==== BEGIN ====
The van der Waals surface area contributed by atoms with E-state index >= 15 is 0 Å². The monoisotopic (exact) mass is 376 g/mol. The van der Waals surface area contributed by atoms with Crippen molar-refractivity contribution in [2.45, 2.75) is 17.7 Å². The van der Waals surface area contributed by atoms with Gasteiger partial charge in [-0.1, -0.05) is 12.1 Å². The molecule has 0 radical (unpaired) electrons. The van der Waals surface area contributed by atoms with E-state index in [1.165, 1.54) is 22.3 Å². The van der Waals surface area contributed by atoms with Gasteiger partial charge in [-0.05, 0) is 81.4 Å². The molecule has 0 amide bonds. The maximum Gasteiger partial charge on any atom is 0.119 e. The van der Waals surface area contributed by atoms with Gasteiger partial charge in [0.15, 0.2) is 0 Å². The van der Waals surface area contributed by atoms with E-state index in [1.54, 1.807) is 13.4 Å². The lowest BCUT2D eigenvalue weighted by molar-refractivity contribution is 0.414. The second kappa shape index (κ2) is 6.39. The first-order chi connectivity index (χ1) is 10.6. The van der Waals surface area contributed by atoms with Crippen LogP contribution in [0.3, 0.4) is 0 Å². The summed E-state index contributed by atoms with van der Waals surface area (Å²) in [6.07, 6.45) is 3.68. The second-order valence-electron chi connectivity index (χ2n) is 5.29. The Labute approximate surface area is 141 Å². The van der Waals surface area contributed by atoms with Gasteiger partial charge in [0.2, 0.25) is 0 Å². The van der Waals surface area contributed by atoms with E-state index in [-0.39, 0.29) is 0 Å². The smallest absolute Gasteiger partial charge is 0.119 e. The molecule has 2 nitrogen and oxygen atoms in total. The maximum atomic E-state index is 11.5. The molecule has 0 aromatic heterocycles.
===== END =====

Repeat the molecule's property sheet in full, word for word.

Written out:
The van der Waals surface area contributed by atoms with E-state index >= 15 is 0 Å². The monoisotopic (exact) mass is 376 g/mol. The van der Waals surface area contributed by atoms with Crippen molar-refractivity contribution in [2.45, 2.75) is 17.7 Å². The van der Waals surface area contributed by atoms with Gasteiger partial charge in [-0.1, -0.05) is 12.1 Å². The molecule has 0 radical (unpaired) electrons. The van der Waals surface area contributed by atoms with E-state index in [1.165, 1.54) is 22.3 Å². The van der Waals surface area contributed by atoms with Gasteiger partial charge in [-0.05, 0) is 81.4 Å². The molecule has 0 amide bonds. The maximum Gasteiger partial charge on any atom is 0.119 e. The van der Waals surface area contributed by atoms with Gasteiger partial charge in [0.15, 0.2) is 0 Å². The van der Waals surface area contributed by atoms with E-state index in [1.54, 1.807) is 13.4 Å². The lowest BCUT2D eigenvalue weighted by molar-refractivity contribution is 0.414. The second kappa shape index (κ2) is 6.39. The first-order chi connectivity index (χ1) is 10.6. The van der Waals surface area contributed by atoms with Crippen LogP contribution in [0.3, 0.4) is 0 Å². The summed E-state index contributed by atoms with van der Waals surface area (Å²) in [6.07, 6.45) is 3.68. The second-order valence-electron chi connectivity index (χ2n) is 5.29. The Labute approximate surface area is 141 Å². The van der Waals surface area contributed by atoms with Gasteiger partial charge in [0.2, 0.25) is 0 Å². The van der Waals surface area contributed by atoms with E-state index in [-0.39, 0.29) is 0 Å². The smallest absolute Gasteiger partial charge is 0.119 e. The molecule has 2 nitrogen and oxygen atoms in total. The maximum atomic E-state index is 11.5. The molecule has 0 aromatic heterocycles.